Smack – Chapter 11

Chapter Eleven

One hour later: Things seem to be getting slowly back to normal, sure it’s been a bit of a crazy week for everyone but already you can sense the tension steadily draining away from the office: this is what I’m thinking as I sit in the smoking room with a contented grin on my face, holding my third cigarette of the afternoon. Michael’s gone… his replacement’s a pussy cat… my job is safe… and the ridiculous sexual harassment charge is already, I’m hoping, half resolved. On reflection, I don’t actually think that I made such a bad a job of my damage limitation exercise with Elaine from the cookery project; I mean, the asking her out for lunch thing was a little foolish, admittedly, but I think I might have redeemed myself with the ‘I’m practically married’ bit. One down one to go.

Of course, my footwork is going to have to be a little fancier if I’m to emerge from my impending summit meeting with the lovely Louise with my balls intact, but I feel lucky today; the winds have changed direction and my sails are once more full of air. My plan is this: I’m going to drag Louise into a meeting room again and lay down the law this time. With Michael Dean now history I’m going to let her know exactly who’s boss. I’m going to tell in her no uncertain terms to cut out the moods and the silences and I’m going to order her to grow up and stop making my life a misery. She won’t know what’s hit her. At first sight this approach may seem a little reckless to you, but let me assure you I know what I’m doing. Don’t forget who I used to be. I didn’t get to make my Citizen Kane without bawling out a few actors over of the years. Actually, this could be quite entertaining…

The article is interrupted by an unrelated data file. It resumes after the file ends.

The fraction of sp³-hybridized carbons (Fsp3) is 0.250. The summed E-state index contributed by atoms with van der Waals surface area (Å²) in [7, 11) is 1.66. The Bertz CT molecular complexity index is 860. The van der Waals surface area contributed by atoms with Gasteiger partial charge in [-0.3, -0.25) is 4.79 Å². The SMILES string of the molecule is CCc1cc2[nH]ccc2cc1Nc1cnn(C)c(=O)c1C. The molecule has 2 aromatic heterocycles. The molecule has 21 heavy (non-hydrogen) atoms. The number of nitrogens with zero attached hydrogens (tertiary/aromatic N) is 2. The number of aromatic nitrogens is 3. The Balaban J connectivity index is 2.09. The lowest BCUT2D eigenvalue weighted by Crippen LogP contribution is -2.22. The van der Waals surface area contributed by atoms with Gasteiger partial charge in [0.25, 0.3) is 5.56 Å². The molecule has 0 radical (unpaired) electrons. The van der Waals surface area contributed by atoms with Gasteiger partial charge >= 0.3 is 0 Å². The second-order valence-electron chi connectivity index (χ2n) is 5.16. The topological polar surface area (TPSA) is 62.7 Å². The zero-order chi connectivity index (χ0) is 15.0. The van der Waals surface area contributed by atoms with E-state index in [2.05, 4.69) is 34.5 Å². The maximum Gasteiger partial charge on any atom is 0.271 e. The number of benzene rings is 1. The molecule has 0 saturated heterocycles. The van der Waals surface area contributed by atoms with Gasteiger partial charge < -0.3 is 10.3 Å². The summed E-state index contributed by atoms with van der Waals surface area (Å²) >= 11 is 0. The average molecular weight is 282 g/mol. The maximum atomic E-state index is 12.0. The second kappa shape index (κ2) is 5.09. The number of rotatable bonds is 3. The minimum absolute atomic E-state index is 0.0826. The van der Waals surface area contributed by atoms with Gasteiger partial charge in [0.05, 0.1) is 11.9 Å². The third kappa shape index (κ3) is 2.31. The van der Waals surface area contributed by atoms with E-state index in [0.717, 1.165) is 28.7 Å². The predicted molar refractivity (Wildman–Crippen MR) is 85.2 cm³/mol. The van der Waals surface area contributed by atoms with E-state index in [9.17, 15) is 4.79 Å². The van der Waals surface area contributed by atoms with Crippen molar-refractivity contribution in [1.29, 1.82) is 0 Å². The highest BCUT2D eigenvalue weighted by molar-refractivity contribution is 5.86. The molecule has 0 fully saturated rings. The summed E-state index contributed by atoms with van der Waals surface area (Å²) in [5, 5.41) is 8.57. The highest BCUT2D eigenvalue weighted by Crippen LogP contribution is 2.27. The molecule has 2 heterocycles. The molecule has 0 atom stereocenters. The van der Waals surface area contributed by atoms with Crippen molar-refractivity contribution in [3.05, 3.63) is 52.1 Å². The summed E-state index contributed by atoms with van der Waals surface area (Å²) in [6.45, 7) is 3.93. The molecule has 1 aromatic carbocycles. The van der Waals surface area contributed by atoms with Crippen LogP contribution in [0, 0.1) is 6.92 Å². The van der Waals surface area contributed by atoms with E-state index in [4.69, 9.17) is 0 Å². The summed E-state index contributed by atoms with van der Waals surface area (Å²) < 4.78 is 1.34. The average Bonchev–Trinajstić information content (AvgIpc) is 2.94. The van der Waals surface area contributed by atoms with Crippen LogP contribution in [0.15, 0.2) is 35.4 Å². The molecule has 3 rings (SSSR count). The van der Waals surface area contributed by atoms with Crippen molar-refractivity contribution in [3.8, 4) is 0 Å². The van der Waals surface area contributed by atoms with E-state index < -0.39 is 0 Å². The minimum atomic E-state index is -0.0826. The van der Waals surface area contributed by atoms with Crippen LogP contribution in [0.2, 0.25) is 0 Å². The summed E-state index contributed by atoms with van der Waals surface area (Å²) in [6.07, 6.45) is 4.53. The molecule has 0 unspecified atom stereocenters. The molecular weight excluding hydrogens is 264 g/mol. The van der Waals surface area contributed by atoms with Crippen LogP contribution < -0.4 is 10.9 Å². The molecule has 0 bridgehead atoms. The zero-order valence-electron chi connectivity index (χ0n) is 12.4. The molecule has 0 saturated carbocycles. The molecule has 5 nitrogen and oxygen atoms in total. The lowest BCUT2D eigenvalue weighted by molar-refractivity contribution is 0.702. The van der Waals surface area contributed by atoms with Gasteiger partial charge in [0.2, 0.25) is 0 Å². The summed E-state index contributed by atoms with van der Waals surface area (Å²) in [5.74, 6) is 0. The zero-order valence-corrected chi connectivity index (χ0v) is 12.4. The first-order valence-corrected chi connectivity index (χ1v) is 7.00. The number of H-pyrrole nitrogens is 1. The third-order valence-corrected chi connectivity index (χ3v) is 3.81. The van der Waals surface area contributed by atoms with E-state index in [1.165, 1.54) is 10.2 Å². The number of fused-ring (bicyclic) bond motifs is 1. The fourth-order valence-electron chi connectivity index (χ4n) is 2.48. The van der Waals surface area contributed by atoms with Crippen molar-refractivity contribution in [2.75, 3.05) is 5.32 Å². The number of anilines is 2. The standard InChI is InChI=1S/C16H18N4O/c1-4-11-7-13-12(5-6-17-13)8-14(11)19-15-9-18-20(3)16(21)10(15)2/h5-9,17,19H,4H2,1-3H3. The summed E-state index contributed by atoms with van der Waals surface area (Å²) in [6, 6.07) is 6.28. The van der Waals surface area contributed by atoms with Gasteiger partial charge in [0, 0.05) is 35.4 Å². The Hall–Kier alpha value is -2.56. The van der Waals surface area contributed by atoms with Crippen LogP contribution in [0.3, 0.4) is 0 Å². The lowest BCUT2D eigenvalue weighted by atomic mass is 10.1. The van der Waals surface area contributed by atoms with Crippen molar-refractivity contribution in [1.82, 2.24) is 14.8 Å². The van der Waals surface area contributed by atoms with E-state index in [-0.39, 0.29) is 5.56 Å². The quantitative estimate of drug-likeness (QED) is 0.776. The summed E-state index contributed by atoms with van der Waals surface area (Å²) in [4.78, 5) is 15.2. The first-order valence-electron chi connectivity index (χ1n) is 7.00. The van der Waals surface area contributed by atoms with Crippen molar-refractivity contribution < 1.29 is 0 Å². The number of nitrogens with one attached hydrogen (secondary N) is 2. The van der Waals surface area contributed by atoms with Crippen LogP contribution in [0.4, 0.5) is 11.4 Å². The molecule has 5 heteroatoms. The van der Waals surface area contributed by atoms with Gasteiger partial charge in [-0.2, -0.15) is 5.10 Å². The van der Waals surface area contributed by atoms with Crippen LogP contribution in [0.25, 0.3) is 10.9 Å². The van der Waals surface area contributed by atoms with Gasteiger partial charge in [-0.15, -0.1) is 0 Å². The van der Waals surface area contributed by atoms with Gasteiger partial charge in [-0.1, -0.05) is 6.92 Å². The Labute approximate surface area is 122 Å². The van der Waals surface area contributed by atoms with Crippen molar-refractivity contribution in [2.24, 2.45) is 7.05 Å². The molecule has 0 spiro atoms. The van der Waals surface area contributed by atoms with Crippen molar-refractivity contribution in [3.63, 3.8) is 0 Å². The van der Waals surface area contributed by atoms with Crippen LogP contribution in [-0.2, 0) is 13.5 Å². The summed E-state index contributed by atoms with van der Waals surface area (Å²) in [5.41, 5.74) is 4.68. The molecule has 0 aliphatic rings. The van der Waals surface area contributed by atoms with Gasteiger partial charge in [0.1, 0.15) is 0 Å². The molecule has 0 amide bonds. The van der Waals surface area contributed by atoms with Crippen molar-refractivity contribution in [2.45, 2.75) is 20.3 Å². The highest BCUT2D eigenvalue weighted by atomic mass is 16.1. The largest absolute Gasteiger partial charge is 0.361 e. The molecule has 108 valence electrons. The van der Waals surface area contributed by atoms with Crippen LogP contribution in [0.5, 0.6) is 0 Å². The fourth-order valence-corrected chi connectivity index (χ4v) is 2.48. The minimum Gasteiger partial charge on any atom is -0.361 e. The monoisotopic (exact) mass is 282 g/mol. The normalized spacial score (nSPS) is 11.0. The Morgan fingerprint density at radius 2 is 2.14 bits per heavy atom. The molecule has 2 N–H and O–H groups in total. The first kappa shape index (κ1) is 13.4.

I wait until gone four before I set things into motion. Louise is sitting at her desk pretending to work when I speak: “Louise,” I say. “Are you busy at the moment?”

Because I’m in the privileged position of running this project I know for a fact that she isn’t busy; moreover, Louise knows for a fact that I know for a fact that she isn’t busy.

“Yes, I am rather,” she says in a voice that for once seems not too unpleasant.

“Well I’d like a word all the same if you don’t mind,” I say assertively.

Louise stretches in her chair and looks at her watch. “Well… I’ve got this article to finish,” she murmurs, gesturing towards her computer screen. Then she says, hesitantly: “We could meet up after work if you like.”




6:15 p.m.: I’m sitting at a table in the Ship with Louise. Louise is wearing a rather fetching tight grey T-shirt that shows off her ample bosom to good effect; she’s holding a glass of white wine in her hand – I’m, of course, sticking to lager. This has been a real day of surprises but nothing could have prepared me for this moment. Louise is actually being quite civil – even though I can see that it’s still a strain for her: she’s smiling at the right moments, looking serious whenever necessary, even laughing a little from time to time. Naturally, there has to be a reason for her sudden dramatic change of heart and this is it: Louise is yet to have her fifteen minutes of reassurance with Margaret Blackmore and she’s probably already decided that she needs as many allies as she can get right now. I could be wrong, but this is my interpretation of events; it’s certainly what I would be doing myself if I were in her shoes.

Down to business: “Louise,” I announce. “I think you probably know why I wanted to speak to you again.”

“Yes,” she says simply.